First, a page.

United States President Donald Trump's attempt to find out if illegal voters were responsible for him losing the popular vote to Hillary Clinton in last year's Presidential election led to the creation of the Election Integrity Commission. Right after the commission was established, plenty of states declined to share voter information but yesterday the White House released emails sent by angry voters and did not withhold sensitive information that might give away their identities.

An embarrassing slip

When the Election Integrity Commission sought voter information, the majority of states declined from sharing such information and it led to a lot of bad press for the White House, as it was seeking information that could not be shared legally.

The initial plan to seek voter information had led to widespread outrage but the announcement that the information was going to be shared in the public domain caused even more heartburn. Naturally, angry voters sent strongly worded e-mails to the White House.

However, what the White House did next left everyone dumbstruck. According to a report by The Washington Post, around 112 pages of profanity laced emails were released and most of the Personal Information of those who wrote those emails also found its way into the public domain. Instead of redacting the personal information in those emails, the information was released as is.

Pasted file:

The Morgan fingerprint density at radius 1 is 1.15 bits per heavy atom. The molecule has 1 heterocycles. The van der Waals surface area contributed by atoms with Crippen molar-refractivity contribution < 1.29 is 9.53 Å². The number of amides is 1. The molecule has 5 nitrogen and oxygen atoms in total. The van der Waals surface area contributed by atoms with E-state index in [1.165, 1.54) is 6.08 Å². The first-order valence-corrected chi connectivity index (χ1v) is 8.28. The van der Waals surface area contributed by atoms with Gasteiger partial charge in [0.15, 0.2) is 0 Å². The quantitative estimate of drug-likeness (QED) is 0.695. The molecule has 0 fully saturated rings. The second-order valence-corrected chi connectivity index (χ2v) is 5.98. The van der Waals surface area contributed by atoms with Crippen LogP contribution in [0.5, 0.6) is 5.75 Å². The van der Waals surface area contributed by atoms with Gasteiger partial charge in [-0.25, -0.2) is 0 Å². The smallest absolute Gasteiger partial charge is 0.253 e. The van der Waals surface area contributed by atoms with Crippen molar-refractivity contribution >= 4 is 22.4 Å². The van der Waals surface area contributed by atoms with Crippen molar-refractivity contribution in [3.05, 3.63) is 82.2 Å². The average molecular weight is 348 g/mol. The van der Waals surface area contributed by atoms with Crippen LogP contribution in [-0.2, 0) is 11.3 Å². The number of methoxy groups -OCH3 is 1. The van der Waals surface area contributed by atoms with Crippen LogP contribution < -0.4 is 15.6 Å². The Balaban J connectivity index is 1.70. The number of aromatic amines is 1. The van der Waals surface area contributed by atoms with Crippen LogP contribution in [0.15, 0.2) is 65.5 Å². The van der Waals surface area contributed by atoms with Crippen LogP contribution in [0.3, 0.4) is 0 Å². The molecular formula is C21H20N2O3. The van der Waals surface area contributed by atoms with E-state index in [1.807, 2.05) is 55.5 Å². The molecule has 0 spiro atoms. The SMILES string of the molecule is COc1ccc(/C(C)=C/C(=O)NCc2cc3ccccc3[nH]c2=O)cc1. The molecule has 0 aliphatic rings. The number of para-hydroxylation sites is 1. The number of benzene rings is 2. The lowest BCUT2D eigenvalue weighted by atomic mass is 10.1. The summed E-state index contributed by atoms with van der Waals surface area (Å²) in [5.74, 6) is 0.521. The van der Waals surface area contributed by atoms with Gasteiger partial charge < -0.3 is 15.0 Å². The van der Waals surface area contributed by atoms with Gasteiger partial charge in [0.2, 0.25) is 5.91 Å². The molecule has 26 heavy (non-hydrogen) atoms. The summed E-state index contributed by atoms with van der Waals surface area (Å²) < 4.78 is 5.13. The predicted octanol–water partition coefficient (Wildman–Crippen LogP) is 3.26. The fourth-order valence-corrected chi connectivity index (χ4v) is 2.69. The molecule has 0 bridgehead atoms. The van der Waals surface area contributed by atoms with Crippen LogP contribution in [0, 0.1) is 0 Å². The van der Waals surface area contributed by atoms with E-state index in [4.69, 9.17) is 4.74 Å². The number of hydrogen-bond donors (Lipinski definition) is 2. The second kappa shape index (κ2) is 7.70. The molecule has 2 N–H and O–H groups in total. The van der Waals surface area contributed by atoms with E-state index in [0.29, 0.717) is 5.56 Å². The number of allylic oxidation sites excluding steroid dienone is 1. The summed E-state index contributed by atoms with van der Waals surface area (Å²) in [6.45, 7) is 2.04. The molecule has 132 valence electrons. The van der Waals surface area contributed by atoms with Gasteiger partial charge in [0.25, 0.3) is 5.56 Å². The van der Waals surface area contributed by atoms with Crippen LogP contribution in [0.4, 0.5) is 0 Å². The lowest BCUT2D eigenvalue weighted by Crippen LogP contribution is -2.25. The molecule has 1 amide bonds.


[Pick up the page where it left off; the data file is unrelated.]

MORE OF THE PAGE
Names and addresses released

According to a report from the Washington Post, the emails were sent to the Election Integrity Commission and many of those emails contained personal information including names, addresses, telephone numbers and even employer information.

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It is ironic that the people who wrote to the commission asking the White House to desist from releasing their personal information have ended up bearing the brunt of this incredibly irresponsible action from the Election Integrity Commission.

It is common practice among Federal agencies to seek public opinion on any legislation. At the same time, respondents are told to share only those bits of personal information that they are comfortable with sharing. However, the White House did not issue any such warnings with regards to the sharing of personal information and so the whole thing now looks like a mess that will need to be fixed as soon as possible. Mike Pence's Press Secretary Marc Lotter, however, sounded dismissive and was reported by The Washington Post as writing, "These are public comments, similar to individuals appearing before commission to make comments and providing names before making comments.".